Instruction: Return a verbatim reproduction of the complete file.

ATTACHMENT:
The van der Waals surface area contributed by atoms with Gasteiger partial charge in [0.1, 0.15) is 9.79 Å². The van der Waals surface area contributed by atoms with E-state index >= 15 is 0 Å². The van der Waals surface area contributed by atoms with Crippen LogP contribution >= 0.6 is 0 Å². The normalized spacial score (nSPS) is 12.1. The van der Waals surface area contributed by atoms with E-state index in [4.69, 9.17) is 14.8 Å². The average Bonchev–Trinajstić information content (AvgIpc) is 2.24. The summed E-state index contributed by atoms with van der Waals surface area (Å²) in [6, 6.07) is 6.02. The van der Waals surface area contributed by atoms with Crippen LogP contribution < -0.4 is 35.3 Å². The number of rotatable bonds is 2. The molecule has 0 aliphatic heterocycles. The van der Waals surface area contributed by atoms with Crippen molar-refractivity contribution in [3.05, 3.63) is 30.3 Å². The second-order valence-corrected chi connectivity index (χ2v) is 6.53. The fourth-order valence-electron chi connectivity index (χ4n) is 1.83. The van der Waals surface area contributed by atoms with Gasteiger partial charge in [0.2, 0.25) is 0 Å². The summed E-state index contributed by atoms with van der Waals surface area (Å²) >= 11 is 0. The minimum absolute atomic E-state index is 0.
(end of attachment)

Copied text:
The van der Waals surface area contributed by atoms with Gasteiger partial charge in [0.1, 0.15) is 9.79 Å². The van der Waals surface area contributed by atoms with E-state index >= 15 is 0 Å². The van der Waals surface area contributed by atoms with Crippen LogP contribution >= 0.6 is 0 Å². The normalized spacial score (nSPS) is 12.1. The van der Waals surface area contributed by atoms with E-state index in [4.69, 9.17) is 14.8 Å². The average Bonchev–Trinajstić information content (AvgIpc) is 2.24. The summed E-state index contributed by atoms with van der Waals surface area (Å²) in [6, 6.07) is 6.02. The van der Waals surface area contributed by atoms with Crippen LogP contribution < -0.4 is 35.3 Å². The number of rotatable bonds is 2. The molecule has 0 aliphatic heterocycles. The van der Waals surface area contributed by atoms with Crippen molar-refractivity contribution in [3.05, 3.63) is 30.3 Å². The second-order valence-corrected chi connectivity index (χ2v) is 6.53. The fourth-order valence-electron chi connectivity index (χ4n) is 1.83. The van der Waals surface area contributed by atoms with Gasteiger partial charge in [0.2, 0.25) is 0 Å². The summed E-state index contributed by atoms with van der Waals surface area (Å²) >= 11 is 0. The minimum absolute atomic E-state index is 0.